To the ancient Egyptians, the bull was a manifestation of beneficient strength and fertility. Early in Egyptian history it became associated both with a number of gods, including Ptah at Memphis and Montu In the Theban region, and with the king and the office of kingship. This bull head is possibly associated with the cult of one of these gods or has royal significance.
- Medium: Wood, glass, and ivory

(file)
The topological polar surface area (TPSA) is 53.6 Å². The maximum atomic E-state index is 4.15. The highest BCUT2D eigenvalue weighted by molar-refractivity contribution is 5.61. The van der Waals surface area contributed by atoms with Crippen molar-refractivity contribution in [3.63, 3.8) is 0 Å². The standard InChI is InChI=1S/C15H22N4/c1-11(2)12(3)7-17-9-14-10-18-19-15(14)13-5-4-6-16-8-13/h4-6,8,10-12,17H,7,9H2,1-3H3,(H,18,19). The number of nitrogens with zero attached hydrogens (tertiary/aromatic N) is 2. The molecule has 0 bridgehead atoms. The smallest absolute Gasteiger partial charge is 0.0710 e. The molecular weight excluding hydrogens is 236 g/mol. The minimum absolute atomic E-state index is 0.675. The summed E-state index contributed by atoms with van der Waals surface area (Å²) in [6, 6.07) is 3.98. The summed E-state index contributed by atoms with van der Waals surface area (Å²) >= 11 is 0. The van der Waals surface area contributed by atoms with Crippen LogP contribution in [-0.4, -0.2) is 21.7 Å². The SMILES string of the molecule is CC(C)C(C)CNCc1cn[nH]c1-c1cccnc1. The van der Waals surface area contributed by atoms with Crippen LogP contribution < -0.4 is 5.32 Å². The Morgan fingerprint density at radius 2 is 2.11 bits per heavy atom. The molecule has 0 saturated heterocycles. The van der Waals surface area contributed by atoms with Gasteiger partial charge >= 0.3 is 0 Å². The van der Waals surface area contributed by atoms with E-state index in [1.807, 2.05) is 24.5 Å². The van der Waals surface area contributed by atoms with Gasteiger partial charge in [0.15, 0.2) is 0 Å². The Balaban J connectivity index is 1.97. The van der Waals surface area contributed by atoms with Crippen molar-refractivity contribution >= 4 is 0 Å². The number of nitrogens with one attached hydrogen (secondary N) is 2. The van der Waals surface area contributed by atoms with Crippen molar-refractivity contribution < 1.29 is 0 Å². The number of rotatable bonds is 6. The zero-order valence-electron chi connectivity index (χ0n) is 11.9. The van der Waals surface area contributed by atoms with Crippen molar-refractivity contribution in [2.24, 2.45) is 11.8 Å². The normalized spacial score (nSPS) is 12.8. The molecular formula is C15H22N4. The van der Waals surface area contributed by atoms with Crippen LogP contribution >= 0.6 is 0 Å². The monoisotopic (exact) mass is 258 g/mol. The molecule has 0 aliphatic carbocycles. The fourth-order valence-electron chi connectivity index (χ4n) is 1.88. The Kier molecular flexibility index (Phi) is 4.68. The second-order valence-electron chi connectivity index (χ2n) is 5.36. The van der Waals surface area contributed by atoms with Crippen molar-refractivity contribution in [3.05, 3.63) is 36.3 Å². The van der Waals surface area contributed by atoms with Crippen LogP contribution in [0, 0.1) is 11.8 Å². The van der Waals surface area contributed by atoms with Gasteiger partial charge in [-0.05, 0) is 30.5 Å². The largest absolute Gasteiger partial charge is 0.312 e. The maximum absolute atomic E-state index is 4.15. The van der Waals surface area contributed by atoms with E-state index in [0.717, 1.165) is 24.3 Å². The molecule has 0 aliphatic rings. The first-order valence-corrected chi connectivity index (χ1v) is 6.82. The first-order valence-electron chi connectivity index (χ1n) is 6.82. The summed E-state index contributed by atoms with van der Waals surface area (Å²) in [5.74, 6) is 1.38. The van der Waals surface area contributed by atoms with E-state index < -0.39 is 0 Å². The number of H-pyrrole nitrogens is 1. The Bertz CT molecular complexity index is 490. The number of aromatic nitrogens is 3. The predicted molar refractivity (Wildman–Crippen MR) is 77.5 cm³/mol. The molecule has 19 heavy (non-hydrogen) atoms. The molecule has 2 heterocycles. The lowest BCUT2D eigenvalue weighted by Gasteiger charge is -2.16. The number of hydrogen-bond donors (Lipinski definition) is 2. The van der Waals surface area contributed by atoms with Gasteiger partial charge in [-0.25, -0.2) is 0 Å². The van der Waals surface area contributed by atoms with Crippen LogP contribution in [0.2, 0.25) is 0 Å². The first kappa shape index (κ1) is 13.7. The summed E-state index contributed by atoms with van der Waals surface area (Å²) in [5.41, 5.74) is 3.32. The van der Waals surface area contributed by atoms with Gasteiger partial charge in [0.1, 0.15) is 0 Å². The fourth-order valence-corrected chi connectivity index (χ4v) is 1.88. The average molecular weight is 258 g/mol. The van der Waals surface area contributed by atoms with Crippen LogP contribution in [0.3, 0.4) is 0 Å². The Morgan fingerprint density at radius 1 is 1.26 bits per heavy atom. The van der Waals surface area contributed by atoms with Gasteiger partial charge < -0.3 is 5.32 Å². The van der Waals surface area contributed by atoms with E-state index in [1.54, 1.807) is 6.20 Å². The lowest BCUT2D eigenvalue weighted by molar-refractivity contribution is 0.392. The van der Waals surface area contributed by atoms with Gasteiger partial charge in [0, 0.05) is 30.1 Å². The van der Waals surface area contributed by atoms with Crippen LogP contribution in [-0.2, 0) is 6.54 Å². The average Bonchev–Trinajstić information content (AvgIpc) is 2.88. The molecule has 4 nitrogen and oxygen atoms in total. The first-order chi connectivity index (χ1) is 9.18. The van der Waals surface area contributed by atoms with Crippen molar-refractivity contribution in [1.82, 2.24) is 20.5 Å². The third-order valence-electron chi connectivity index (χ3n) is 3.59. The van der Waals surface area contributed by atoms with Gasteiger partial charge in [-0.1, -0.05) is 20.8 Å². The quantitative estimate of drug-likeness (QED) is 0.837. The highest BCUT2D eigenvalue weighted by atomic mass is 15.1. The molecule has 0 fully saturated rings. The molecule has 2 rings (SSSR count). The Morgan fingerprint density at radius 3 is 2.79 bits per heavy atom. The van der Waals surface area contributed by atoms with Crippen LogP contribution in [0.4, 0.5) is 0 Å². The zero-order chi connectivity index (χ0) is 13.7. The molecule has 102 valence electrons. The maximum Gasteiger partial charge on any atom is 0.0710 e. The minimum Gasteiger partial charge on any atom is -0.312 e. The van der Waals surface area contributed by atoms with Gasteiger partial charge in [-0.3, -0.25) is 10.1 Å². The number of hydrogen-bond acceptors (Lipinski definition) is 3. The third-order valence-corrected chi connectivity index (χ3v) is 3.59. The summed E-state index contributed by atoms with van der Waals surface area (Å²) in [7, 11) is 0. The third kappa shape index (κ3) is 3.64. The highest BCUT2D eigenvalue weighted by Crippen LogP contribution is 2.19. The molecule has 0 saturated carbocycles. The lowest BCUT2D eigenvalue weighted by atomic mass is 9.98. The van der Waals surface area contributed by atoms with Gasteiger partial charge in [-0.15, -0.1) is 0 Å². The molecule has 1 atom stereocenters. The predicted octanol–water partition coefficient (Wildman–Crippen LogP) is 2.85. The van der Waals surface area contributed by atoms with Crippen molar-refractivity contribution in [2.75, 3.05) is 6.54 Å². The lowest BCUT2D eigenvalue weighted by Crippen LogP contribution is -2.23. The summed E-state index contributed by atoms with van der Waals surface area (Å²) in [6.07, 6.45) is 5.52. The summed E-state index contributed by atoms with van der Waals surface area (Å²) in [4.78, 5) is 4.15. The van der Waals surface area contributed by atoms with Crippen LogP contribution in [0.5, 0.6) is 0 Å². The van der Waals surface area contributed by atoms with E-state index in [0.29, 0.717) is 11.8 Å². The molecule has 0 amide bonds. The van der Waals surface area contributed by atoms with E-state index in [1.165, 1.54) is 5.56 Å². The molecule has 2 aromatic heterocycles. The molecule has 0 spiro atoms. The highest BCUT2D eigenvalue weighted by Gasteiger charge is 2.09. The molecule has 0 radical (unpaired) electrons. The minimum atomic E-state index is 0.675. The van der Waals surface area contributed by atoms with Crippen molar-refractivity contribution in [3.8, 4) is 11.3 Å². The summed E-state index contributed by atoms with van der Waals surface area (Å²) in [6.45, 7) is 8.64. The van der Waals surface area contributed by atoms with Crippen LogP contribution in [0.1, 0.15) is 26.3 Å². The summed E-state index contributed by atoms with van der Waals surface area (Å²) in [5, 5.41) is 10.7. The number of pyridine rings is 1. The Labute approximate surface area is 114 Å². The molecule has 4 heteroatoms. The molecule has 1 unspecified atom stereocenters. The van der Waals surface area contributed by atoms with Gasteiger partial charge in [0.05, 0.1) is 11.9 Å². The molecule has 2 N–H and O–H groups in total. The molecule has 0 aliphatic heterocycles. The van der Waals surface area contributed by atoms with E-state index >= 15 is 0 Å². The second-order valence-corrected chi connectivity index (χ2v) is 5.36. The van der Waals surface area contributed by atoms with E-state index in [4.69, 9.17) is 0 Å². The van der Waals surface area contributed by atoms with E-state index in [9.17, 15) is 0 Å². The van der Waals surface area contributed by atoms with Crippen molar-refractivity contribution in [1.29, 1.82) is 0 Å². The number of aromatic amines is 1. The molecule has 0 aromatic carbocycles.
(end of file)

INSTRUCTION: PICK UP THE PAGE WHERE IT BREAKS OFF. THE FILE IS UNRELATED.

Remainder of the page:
- Geographical Location: Giza, Egypt
- Dates: 664-332 B.C.E.
- Dynasty: XXVI Dynasty to XXXI Dynasty
- Period: Late Period
- Dimensions: 11 3/4 x 15 x 14 in. (29.8 x 38.1 x 35.6 cm)
- Collection: Egyptian, Classical, Ancient Near Eastern Art
- Museum Location: Brooklyn Museum, BMA, 3MZK10, Shelf B
- Accession Number: 37.1532E
- Image: 37.1532E_Gavin_Ashworth_photograph.jpg. Brooklyn Museum photograph (Gavin Ashworth, photographer), Nov 30, 2011